Researchers from the United States Institute for Occupational Safety and Health (NIOSH) have found that aside from constituting hearing impairment, a noisy work environment can lead to heart diseases like hypertension and high cholesterol.
The scientists, who embarked on the study to establish the effects of noisy workplace on human health, recently published their findings in the American Journal of Industrial Medicine.
According to the director of the institute, Dr John Howard: “Reducing workplace noise level is critical not just for hearing loss prevention — it may also impact blood pressure and cholesterol”.
The findings, reported on Medical News Today revealed in addition to the established hearing hazard brought about by noisy office environment, stressed that high cholesterol and high blood pressure, or hypertension, are officially listed as top risk factors for heart diseases and many Nigerians have been affected by this work hazard.
Dr Howard thus urged “Worksite health and wellness programme officers to include screenings for high blood pressure and cholesterol for noise-exposed workers.”
Elizabeth Masterson and colleagues who conducted the research noted that when these relevant risk factors are reduced to the barest minimum, then the risk of heart diseases will as well be drastically reduced.
To arrive at their findings, the scientists worked with data collected from their 2014 National Health Interview Survey, for better understanding of their respondents.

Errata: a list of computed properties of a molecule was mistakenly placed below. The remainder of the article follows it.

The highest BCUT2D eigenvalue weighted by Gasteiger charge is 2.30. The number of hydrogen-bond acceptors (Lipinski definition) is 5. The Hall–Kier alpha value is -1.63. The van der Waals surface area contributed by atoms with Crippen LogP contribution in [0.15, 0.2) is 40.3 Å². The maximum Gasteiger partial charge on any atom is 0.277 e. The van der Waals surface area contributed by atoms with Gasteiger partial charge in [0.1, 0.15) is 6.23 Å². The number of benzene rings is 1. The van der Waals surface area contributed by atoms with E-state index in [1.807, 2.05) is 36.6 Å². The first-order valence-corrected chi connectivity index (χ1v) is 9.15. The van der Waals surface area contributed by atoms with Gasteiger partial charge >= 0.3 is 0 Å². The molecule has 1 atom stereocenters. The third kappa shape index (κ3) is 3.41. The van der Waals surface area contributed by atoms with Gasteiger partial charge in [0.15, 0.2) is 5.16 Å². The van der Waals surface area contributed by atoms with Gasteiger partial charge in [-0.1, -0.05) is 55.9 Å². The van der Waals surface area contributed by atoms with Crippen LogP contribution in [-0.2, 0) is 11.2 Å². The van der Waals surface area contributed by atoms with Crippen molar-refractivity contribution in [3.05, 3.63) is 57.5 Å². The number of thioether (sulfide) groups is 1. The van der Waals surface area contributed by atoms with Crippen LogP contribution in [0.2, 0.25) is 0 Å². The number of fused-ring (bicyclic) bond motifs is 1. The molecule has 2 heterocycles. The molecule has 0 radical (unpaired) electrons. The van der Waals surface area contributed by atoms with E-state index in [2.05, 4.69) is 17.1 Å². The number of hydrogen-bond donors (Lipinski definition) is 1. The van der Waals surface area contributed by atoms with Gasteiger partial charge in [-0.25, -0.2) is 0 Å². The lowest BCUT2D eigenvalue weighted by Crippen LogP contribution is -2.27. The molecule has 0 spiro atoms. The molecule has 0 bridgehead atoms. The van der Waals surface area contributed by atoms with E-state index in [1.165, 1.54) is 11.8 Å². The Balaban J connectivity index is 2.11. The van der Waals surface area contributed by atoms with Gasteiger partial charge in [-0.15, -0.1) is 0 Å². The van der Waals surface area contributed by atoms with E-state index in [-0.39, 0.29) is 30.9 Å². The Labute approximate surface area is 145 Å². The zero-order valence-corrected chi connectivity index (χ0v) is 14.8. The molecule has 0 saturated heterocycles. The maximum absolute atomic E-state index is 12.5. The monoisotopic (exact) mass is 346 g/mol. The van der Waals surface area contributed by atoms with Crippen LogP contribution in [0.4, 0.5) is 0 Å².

Their analysis revealed that 25 percent of workers in the United States had been exposed to potentially damaging levels of noise during their work history. Also, 14 percent of current workers in the country had been exposed to excessive noise at work over the past 12 months.
Elizabeth Masterson and colleagues also found that 12 percent of workers reported a hearing-related problem, while 24 percent of workers had hypertension, and 28 percent exhibited high cholesterol. Among those with hearing problems, 58 percent had acquired these issues due to exposure to high noise levels in the workplace.
“More surprisingly, many individuals with high blood pressure or high cholesterol also reported noise exposure. Thus, 14 out of 24 percent of the workers with hypertension, and 9 out of 28 percent of those with high cholesterol, had acquired these conditions in noisy workplaces”, the team stated.
Ranking industries according to their potential damaging levels of noise, the researchers named mining, construction, and manufacturing as the top three, with 61 percent, 51 percent, and 47 percent occupational noise prevalence, respectively.
“A significant percentage of the workers we studied have hearing difficulty, high blood pressure, and high cholesterol that could be attributed to noise at work,” Masterson notes.
“If noise could be reduced to safer levels in the workplace, more than 5 million cases of hearing difficulty among noise-exposed workers could potentially be prevented,” she adds.
While calling on the management of organisations, where employees are specifically exposed to damaging noise levels, to ensure regular screening for their staff members, the team leader said this will go along in reducing the incidence of heart diseases and hearing impairment among Nigerians.